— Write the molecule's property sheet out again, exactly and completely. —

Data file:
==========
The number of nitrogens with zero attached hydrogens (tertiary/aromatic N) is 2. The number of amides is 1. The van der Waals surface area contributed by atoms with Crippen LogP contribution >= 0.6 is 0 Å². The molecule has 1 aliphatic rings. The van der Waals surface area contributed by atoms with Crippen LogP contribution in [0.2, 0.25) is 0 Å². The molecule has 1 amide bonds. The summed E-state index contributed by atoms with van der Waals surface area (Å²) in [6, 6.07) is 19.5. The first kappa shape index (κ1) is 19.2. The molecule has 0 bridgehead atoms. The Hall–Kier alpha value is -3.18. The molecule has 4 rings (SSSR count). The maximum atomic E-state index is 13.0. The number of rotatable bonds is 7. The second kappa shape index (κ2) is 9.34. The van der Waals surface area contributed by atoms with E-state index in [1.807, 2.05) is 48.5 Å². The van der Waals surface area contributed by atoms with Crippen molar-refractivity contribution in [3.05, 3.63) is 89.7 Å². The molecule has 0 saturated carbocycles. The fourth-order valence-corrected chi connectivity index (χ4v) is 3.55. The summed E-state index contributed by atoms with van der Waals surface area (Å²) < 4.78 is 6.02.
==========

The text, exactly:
The number of nitrogens with zero attached hydrogens (tertiary/aromatic N) is 2. The number of amides is 1. The van der Waals surface area contributed by atoms with Crippen LogP contribution >= 0.6 is 0 Å². The molecule has 1 aliphatic rings. The van der Waals surface area contributed by atoms with Crippen LogP contribution in [0.2, 0.25) is 0 Å². The molecule has 1 amide bonds. The summed E-state index contributed by atoms with van der Waals surface area (Å²) in [6, 6.07) is 19.5. The first kappa shape index (κ1) is 19.2. The molecule has 0 bridgehead atoms. The Hall–Kier alpha value is -3.18. The molecule has 4 rings (SSSR count). The maximum atomic E-state index is 13.0. The number of rotatable bonds is 7. The second kappa shape index (κ2) is 9.34. The van der Waals surface area contributed by atoms with E-state index in [1.807, 2.05) is 48.5 Å². The van der Waals surface area contributed by atoms with Crippen molar-refractivity contribution in [3.05, 3.63) is 89.7 Å². The molecule has 0 saturated carbocycles. The fourth-order valence-corrected chi connectivity index (χ4v) is 3.55. The summed E-state index contributed by atoms with van der Waals surface area (Å²) < 4.78 is 6.02.